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The Stanford Mendicants

Stanford University

Best Laid Plans (2002)

4.0

December 23, 2002

Tuning / Blend 4.3
Energy / Intensity 4.0
Innovation / Creativity 3.3
Soloists 4.3
Sound / Production 4.3
Repeat Listenability 3.3
Tracks
1 Build Me Up Buttercup 3.7
2 I Go Blind 4.3
3 Time Ago 4.7
4 Pretty Woman 4.3
5 Insomniac 5.0
6 Windmills 4.3
7 King of Wishful Thinking 4.0
8 It's Alright 3.7
9 Help Me Rhonda 3.0
10 Scarborough Fair 3.3
11 Two Princes 4.0
12 Lullabye (Goodnight, My Angel) 3.0

Recorded 2002
Total time: 43:24, 12 songs


Tuning / Blend 5
Energy / Intensity 5
Innovation / Creativity 3
Soloists 4
Sound / Production 5
Repeat Listenability 5
Tracks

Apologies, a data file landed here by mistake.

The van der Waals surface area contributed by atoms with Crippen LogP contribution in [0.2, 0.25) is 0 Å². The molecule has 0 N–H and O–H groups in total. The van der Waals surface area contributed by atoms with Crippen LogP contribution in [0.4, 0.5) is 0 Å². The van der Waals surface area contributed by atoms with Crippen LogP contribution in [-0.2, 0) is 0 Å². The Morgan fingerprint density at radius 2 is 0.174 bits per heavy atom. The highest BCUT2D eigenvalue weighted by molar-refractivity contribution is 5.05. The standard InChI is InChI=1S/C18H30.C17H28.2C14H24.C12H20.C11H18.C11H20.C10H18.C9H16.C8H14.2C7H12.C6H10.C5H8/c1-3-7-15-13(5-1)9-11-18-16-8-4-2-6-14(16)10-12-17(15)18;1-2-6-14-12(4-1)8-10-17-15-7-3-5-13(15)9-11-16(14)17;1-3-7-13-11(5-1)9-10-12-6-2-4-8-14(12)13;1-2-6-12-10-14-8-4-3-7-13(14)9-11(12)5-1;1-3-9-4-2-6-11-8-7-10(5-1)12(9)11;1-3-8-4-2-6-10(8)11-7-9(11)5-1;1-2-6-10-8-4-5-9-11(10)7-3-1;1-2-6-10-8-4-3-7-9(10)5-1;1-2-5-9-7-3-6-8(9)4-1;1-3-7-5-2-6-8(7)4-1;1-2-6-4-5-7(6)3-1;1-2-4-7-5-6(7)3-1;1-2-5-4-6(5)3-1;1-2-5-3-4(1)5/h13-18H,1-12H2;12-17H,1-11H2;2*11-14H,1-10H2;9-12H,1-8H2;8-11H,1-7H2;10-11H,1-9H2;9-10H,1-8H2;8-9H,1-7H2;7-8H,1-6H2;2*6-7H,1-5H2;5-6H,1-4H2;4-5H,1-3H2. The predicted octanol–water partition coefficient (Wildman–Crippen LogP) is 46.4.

1 Build Me Up Buttercup 5
2 I Go Blind 5
3 Time Ago 5
4 Pretty Woman 5
5 Insomniac 5
6 Windmills 4
7 King of Wishful Thinking 5
8 It's Alright 5
9 Help Me Rhonda 4
10 Scarborough Fair 4
11 Two Princes 5
12 Lullabye (Goodnight, My Angel) 4

The Stanford Mendicants continue their slick, wall-of-sound tradition on their latest CD, Best Laid Plans. Solid leads, well-matched to their song choices under the direction of Ian Hepworth, top pitch-perfect, pop-rock arrangements. The result is 43 minutes of feel-good, collegiate, all-male a cappella.

The distinctive hand of engineer Bill Hare has finally been given the freedom, financial backing, and time to allow The Mendicants to really shine. And this shine is a classy one; no giving away the magician's tricks. Rich resonant bass; clear upper voices; solid, never-distracting VP; gorgeous presence — hell, even the fade-outs are terrific.